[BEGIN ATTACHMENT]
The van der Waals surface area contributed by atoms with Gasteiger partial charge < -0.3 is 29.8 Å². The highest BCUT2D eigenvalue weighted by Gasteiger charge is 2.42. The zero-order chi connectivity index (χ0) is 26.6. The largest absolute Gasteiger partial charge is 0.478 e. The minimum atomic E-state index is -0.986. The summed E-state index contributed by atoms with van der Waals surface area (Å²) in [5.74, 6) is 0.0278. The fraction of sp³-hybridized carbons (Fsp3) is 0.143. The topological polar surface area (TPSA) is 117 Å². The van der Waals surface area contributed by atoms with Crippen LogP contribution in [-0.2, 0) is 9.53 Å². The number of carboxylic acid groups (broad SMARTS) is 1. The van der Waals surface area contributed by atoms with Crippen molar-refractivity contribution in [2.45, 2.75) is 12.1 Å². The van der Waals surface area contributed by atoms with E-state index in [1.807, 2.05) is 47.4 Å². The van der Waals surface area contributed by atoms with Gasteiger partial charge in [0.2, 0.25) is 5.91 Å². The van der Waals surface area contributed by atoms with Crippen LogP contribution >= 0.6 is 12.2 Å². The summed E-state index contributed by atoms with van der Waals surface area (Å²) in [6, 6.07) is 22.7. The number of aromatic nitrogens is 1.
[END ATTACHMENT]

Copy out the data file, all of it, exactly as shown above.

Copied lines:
The van der Waals surface area contributed by atoms with Gasteiger partial charge < -0.3 is 29.8 Å². The highest BCUT2D eigenvalue weighted by Gasteiger charge is 2.42. The zero-order chi connectivity index (χ0) is 26.6. The largest absolute Gasteiger partial charge is 0.478 e. The minimum atomic E-state index is -0.986. The summed E-state index contributed by atoms with van der Waals surface area (Å²) in [5.74, 6) is 0.0278. The fraction of sp³-hybridized carbons (Fsp3) is 0.143. The topological polar surface area (TPSA) is 117 Å². The van der Waals surface area contributed by atoms with Crippen LogP contribution in [-0.2, 0) is 9.53 Å². The number of carboxylic acid groups (broad SMARTS) is 1. The van der Waals surface area contributed by atoms with Crippen molar-refractivity contribution in [2.45, 2.75) is 12.1 Å². The van der Waals surface area contributed by atoms with E-state index in [1.807, 2.05) is 47.4 Å². The van der Waals surface area contributed by atoms with Gasteiger partial charge in [0.2, 0.25) is 5.91 Å². The van der Waals surface area contributed by atoms with Crippen LogP contribution >= 0.6 is 12.2 Å². The summed E-state index contributed by atoms with van der Waals surface area (Å²) in [6, 6.07) is 22.7. The number of aromatic nitrogens is 1.